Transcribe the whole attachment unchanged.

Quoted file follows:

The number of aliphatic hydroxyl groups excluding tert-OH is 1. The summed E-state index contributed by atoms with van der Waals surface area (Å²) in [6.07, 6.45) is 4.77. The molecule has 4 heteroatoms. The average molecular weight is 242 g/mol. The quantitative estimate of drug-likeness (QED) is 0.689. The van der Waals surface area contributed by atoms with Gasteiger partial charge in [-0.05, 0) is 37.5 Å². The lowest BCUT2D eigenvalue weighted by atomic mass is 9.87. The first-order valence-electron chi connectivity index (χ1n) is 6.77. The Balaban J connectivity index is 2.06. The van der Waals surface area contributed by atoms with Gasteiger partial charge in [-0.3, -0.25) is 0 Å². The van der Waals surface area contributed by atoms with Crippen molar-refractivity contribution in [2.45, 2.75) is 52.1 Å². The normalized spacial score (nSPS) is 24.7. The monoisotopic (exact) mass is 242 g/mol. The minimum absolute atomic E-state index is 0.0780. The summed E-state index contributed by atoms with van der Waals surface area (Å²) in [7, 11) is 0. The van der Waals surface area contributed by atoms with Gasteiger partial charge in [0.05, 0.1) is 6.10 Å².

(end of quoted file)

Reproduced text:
The number of aliphatic hydroxyl groups excluding tert-OH is 1. The summed E-state index contributed by atoms with van der Waals surface area (Å²) in [6.07, 6.45) is 4.77. The molecule has 4 heteroatoms. The average molecular weight is 242 g/mol. The quantitative estimate of drug-likeness (QED) is 0.689. The van der Waals surface area contributed by atoms with Gasteiger partial charge in [-0.05, 0) is 37.5 Å². The lowest BCUT2D eigenvalue weighted by atomic mass is 9.87. The first-order valence-electron chi connectivity index (χ1n) is 6.77. The Balaban J connectivity index is 2.06. The van der Waals surface area contributed by atoms with Gasteiger partial charge in [-0.3, -0.25) is 0 Å². The van der Waals surface area contributed by atoms with Crippen molar-refractivity contribution in [2.45, 2.75) is 52.1 Å². The normalized spacial score (nSPS) is 24.7. The monoisotopic (exact) mass is 242 g/mol. The minimum absolute atomic E-state index is 0.0780. The summed E-state index contributed by atoms with van der Waals surface area (Å²) in [7, 11) is 0. The van der Waals surface area contributed by atoms with Gasteiger partial charge in [0.05, 0.1) is 6.10 Å².